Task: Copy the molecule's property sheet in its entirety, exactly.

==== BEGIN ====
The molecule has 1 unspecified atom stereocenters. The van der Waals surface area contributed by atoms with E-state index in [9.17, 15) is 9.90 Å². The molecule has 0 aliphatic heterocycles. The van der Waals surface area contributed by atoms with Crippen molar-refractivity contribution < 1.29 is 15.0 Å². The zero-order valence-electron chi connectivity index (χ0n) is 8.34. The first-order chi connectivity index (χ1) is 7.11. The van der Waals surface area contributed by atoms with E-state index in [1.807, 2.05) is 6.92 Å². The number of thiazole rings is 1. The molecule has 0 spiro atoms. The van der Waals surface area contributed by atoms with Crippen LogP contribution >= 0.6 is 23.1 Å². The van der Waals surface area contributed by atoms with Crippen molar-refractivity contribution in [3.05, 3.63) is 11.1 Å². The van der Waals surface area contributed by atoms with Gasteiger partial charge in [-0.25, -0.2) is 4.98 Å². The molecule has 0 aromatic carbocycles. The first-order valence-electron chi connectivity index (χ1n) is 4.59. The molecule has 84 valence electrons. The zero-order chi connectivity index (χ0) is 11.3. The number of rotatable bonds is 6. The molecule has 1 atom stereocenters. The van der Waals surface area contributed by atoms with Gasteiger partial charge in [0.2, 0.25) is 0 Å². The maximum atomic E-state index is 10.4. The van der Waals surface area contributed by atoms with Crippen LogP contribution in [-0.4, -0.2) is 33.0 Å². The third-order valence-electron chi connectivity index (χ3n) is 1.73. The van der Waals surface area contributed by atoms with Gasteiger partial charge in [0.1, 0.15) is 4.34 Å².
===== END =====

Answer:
The molecule has 1 unspecified atom stereocenters. The van der Waals surface area contributed by atoms with E-state index in [9.17, 15) is 9.90 Å². The molecule has 0 aliphatic heterocycles. The van der Waals surface area contributed by atoms with Crippen molar-refractivity contribution < 1.29 is 15.0 Å². The zero-order valence-electron chi connectivity index (χ0n) is 8.34. The first-order chi connectivity index (χ1) is 7.11. The van der Waals surface area contributed by atoms with E-state index in [1.807, 2.05) is 6.92 Å². The number of thiazole rings is 1. The molecule has 0 spiro atoms. The van der Waals surface area contributed by atoms with Crippen LogP contribution >= 0.6 is 23.1 Å². The van der Waals surface area contributed by atoms with Crippen molar-refractivity contribution in [3.05, 3.63) is 11.1 Å². The van der Waals surface area contributed by atoms with Gasteiger partial charge in [-0.25, -0.2) is 4.98 Å². The molecule has 0 aromatic carbocycles. The first-order valence-electron chi connectivity index (χ1n) is 4.59. The molecule has 84 valence electrons. The zero-order chi connectivity index (χ0) is 11.3. The number of rotatable bonds is 6. The molecule has 1 atom stereocenters. The van der Waals surface area contributed by atoms with Gasteiger partial charge in [0.2, 0.25) is 0 Å². The maximum atomic E-state index is 10.4. The van der Waals surface area contributed by atoms with Crippen LogP contribution in [-0.4, -0.2) is 33.0 Å². The third-order valence-electron chi connectivity index (χ3n) is 1.73. The van der Waals surface area contributed by atoms with Gasteiger partial charge in [0.1, 0.15) is 4.34 Å².